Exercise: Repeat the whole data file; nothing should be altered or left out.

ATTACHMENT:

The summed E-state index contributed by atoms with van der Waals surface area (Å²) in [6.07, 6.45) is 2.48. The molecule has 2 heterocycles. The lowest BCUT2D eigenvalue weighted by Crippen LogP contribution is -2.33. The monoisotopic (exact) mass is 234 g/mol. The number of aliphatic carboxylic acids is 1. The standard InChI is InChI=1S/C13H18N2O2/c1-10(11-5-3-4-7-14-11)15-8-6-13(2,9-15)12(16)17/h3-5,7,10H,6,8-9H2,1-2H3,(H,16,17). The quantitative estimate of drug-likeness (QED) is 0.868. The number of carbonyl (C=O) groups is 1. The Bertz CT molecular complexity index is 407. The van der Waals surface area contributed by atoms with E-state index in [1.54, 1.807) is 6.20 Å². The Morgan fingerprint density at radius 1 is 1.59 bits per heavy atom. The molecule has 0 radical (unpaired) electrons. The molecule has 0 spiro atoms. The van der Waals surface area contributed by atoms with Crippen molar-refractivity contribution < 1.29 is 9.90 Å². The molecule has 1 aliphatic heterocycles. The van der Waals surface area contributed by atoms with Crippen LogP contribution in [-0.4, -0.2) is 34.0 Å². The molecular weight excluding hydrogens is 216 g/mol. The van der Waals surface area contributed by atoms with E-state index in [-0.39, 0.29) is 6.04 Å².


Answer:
The summed E-state index contributed by atoms with van der Waals surface area (Å²) in [6.07, 6.45) is 2.48. The molecule has 2 heterocycles. The lowest BCUT2D eigenvalue weighted by Crippen LogP contribution is -2.33. The monoisotopic (exact) mass is 234 g/mol. The number of aliphatic carboxylic acids is 1. The standard InChI is InChI=1S/C13H18N2O2/c1-10(11-5-3-4-7-14-11)15-8-6-13(2,9-15)12(16)17/h3-5,7,10H,6,8-9H2,1-2H3,(H,16,17). The quantitative estimate of drug-likeness (QED) is 0.868. The number of carbonyl (C=O) groups is 1. The Bertz CT molecular complexity index is 407. The van der Waals surface area contributed by atoms with E-state index in [1.54, 1.807) is 6.20 Å². The Morgan fingerprint density at radius 1 is 1.59 bits per heavy atom. The molecule has 0 radical (unpaired) electrons. The molecule has 0 spiro atoms. The van der Waals surface area contributed by atoms with Crippen molar-refractivity contribution < 1.29 is 9.90 Å². The molecule has 1 aliphatic heterocycles. The van der Waals surface area contributed by atoms with Crippen LogP contribution in [-0.4, -0.2) is 34.0 Å². The molecular weight excluding hydrogens is 216 g/mol. The van der Waals surface area contributed by atoms with E-state index in [-0.39, 0.29) is 6.04 Å².